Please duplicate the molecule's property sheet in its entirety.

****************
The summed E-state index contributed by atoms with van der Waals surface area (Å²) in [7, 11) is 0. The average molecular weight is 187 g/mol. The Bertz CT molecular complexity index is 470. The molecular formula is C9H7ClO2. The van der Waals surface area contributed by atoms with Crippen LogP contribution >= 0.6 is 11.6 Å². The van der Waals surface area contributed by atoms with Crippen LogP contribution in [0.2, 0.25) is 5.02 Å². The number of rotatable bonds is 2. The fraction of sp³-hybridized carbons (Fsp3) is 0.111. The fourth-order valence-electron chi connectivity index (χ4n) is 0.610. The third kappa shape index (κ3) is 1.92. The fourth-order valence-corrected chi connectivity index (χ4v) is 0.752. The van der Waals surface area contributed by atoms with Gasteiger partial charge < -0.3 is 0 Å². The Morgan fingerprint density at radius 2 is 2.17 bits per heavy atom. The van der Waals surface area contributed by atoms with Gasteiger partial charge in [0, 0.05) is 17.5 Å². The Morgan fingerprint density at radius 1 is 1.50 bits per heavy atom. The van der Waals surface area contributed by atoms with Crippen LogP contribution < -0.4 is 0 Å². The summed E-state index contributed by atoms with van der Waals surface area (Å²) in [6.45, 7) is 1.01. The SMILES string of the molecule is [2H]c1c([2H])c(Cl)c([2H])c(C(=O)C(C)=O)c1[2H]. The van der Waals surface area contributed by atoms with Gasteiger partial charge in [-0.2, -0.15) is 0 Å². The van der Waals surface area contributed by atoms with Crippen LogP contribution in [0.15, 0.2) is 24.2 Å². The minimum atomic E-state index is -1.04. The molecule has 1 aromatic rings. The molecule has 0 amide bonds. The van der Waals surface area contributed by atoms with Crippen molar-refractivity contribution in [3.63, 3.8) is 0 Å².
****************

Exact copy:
The summed E-state index contributed by atoms with van der Waals surface area (Å²) in [7, 11) is 0. The average molecular weight is 187 g/mol. The Bertz CT molecular complexity index is 470. The molecular formula is C9H7ClO2. The van der Waals surface area contributed by atoms with Crippen LogP contribution >= 0.6 is 11.6 Å². The van der Waals surface area contributed by atoms with Crippen LogP contribution in [0.2, 0.25) is 5.02 Å². The number of rotatable bonds is 2. The fraction of sp³-hybridized carbons (Fsp3) is 0.111. The fourth-order valence-electron chi connectivity index (χ4n) is 0.610. The third kappa shape index (κ3) is 1.92. The fourth-order valence-corrected chi connectivity index (χ4v) is 0.752. The van der Waals surface area contributed by atoms with Gasteiger partial charge < -0.3 is 0 Å². The Morgan fingerprint density at radius 2 is 2.17 bits per heavy atom. The van der Waals surface area contributed by atoms with Gasteiger partial charge in [0, 0.05) is 17.5 Å². The Morgan fingerprint density at radius 1 is 1.50 bits per heavy atom. The van der Waals surface area contributed by atoms with Crippen LogP contribution < -0.4 is 0 Å². The summed E-state index contributed by atoms with van der Waals surface area (Å²) in [6.45, 7) is 1.01. The SMILES string of the molecule is [2H]c1c([2H])c(Cl)c([2H])c(C(=O)C(C)=O)c1[2H]. The van der Waals surface area contributed by atoms with Gasteiger partial charge in [-0.2, -0.15) is 0 Å². The van der Waals surface area contributed by atoms with Crippen LogP contribution in [0.15, 0.2) is 24.2 Å². The minimum atomic E-state index is -1.04. The molecule has 1 aromatic rings. The molecule has 0 amide bonds. The van der Waals surface area contributed by atoms with Crippen molar-refractivity contribution in [3.63, 3.8) is 0 Å².